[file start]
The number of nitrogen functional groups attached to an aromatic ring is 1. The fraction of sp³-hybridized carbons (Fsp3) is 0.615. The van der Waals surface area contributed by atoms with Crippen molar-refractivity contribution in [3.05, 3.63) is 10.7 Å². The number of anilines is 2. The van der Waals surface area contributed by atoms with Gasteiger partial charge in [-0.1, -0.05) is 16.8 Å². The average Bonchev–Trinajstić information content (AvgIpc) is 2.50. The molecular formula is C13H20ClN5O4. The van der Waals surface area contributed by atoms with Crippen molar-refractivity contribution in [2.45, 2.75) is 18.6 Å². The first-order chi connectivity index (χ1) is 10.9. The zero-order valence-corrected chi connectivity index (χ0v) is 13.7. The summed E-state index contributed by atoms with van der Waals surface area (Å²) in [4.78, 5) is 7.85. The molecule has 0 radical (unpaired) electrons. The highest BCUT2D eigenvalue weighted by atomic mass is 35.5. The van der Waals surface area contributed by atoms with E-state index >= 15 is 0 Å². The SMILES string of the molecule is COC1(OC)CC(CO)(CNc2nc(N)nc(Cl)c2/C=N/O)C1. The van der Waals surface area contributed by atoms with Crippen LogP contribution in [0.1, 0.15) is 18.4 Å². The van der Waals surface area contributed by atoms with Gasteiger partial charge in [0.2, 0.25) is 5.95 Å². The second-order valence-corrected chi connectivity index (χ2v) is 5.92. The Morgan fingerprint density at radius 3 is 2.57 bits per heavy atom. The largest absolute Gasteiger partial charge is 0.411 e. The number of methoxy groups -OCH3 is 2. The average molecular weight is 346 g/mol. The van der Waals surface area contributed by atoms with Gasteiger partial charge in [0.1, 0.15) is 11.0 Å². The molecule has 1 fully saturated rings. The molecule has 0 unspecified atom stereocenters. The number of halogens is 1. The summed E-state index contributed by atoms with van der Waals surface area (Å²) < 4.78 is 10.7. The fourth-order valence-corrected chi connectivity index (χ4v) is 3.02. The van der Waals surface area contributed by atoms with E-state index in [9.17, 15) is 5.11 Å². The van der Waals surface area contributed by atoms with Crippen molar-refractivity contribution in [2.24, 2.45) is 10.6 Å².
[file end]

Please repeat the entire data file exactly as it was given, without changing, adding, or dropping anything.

The number of nitrogen functional groups attached to an aromatic ring is 1. The fraction of sp³-hybridized carbons (Fsp3) is 0.615. The van der Waals surface area contributed by atoms with Crippen molar-refractivity contribution in [3.05, 3.63) is 10.7 Å². The number of anilines is 2. The van der Waals surface area contributed by atoms with Gasteiger partial charge in [-0.1, -0.05) is 16.8 Å². The average Bonchev–Trinajstić information content (AvgIpc) is 2.50. The molecular formula is C13H20ClN5O4. The van der Waals surface area contributed by atoms with Crippen molar-refractivity contribution in [2.45, 2.75) is 18.6 Å². The first-order chi connectivity index (χ1) is 10.9. The zero-order valence-corrected chi connectivity index (χ0v) is 13.7. The summed E-state index contributed by atoms with van der Waals surface area (Å²) in [4.78, 5) is 7.85. The molecule has 0 radical (unpaired) electrons. The highest BCUT2D eigenvalue weighted by atomic mass is 35.5. The van der Waals surface area contributed by atoms with E-state index >= 15 is 0 Å². The SMILES string of the molecule is COC1(OC)CC(CO)(CNc2nc(N)nc(Cl)c2/C=N/O)C1. The van der Waals surface area contributed by atoms with Crippen LogP contribution in [0.1, 0.15) is 18.4 Å². The van der Waals surface area contributed by atoms with Gasteiger partial charge in [0.2, 0.25) is 5.95 Å². The second-order valence-corrected chi connectivity index (χ2v) is 5.92. The Morgan fingerprint density at radius 3 is 2.57 bits per heavy atom. The largest absolute Gasteiger partial charge is 0.411 e. The number of methoxy groups -OCH3 is 2. The average molecular weight is 346 g/mol. The van der Waals surface area contributed by atoms with Gasteiger partial charge in [0.1, 0.15) is 11.0 Å². The molecule has 1 fully saturated rings. The molecule has 0 unspecified atom stereocenters. The number of halogens is 1. The summed E-state index contributed by atoms with van der Waals surface area (Å²) < 4.78 is 10.7. The fourth-order valence-corrected chi connectivity index (χ4v) is 3.02. The van der Waals surface area contributed by atoms with E-state index in [9.17, 15) is 5.11 Å². The van der Waals surface area contributed by atoms with Crippen molar-refractivity contribution in [2.24, 2.45) is 10.6 Å².